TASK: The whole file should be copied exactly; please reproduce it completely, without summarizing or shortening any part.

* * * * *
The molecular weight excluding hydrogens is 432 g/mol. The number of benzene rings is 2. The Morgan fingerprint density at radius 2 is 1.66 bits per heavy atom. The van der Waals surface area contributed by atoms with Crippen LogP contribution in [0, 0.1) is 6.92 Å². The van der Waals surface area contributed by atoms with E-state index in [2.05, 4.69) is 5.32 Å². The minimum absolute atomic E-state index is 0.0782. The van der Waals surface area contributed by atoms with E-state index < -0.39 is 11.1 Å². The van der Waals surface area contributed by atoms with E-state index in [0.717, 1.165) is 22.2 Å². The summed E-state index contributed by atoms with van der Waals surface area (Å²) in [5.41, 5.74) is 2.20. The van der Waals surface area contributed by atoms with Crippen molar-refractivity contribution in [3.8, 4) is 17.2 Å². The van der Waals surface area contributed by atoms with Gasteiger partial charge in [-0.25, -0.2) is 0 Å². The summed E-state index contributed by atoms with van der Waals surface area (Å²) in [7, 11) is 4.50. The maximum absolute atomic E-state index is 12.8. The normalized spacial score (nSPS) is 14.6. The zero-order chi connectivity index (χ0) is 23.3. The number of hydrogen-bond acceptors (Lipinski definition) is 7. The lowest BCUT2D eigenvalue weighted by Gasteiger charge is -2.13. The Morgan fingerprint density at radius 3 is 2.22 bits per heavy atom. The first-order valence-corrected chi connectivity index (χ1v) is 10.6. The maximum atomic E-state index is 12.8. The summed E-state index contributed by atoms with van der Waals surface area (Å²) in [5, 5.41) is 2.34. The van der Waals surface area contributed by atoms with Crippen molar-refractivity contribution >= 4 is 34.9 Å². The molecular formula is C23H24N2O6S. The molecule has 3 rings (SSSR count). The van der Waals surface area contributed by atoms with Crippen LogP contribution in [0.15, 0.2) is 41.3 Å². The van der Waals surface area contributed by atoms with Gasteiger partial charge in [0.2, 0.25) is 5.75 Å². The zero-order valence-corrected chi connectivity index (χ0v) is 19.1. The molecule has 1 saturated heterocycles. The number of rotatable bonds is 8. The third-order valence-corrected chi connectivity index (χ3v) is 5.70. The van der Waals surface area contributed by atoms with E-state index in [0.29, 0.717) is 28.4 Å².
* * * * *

The molecular weight excluding hydrogens is 432 g/mol. The number of benzene rings is 2. The Morgan fingerprint density at radius 2 is 1.66 bits per heavy atom. The van der Waals surface area contributed by atoms with Crippen LogP contribution in [0, 0.1) is 6.92 Å². The van der Waals surface area contributed by atoms with E-state index in [2.05, 4.69) is 5.32 Å². The minimum absolute atomic E-state index is 0.0782. The van der Waals surface area contributed by atoms with E-state index < -0.39 is 11.1 Å². The van der Waals surface area contributed by atoms with E-state index in [0.717, 1.165) is 22.2 Å². The summed E-state index contributed by atoms with van der Waals surface area (Å²) in [5.41, 5.74) is 2.20. The van der Waals surface area contributed by atoms with Crippen molar-refractivity contribution in [3.8, 4) is 17.2 Å². The van der Waals surface area contributed by atoms with Gasteiger partial charge in [-0.25, -0.2) is 0 Å². The summed E-state index contributed by atoms with van der Waals surface area (Å²) in [7, 11) is 4.50. The maximum absolute atomic E-state index is 12.8. The normalized spacial score (nSPS) is 14.6. The zero-order chi connectivity index (χ0) is 23.3. The number of hydrogen-bond acceptors (Lipinski definition) is 7. The lowest BCUT2D eigenvalue weighted by Gasteiger charge is -2.13. The Morgan fingerprint density at radius 3 is 2.22 bits per heavy atom. The first-order valence-corrected chi connectivity index (χ1v) is 10.6. The maximum atomic E-state index is 12.8. The summed E-state index contributed by atoms with van der Waals surface area (Å²) in [5, 5.41) is 2.34. The van der Waals surface area contributed by atoms with Crippen molar-refractivity contribution >= 4 is 34.9 Å². The molecular formula is C23H24N2O6S. The molecule has 3 rings (SSSR count). The van der Waals surface area contributed by atoms with Crippen LogP contribution in [0.15, 0.2) is 41.3 Å². The van der Waals surface area contributed by atoms with Gasteiger partial charge in [0.2, 0.25) is 5.75 Å². The zero-order valence-corrected chi connectivity index (χ0v) is 19.1. The molecule has 1 saturated heterocycles. The number of rotatable bonds is 8. The third-order valence-corrected chi connectivity index (χ3v) is 5.70. The van der Waals surface area contributed by atoms with E-state index in [0.29, 0.717) is 28.4 Å².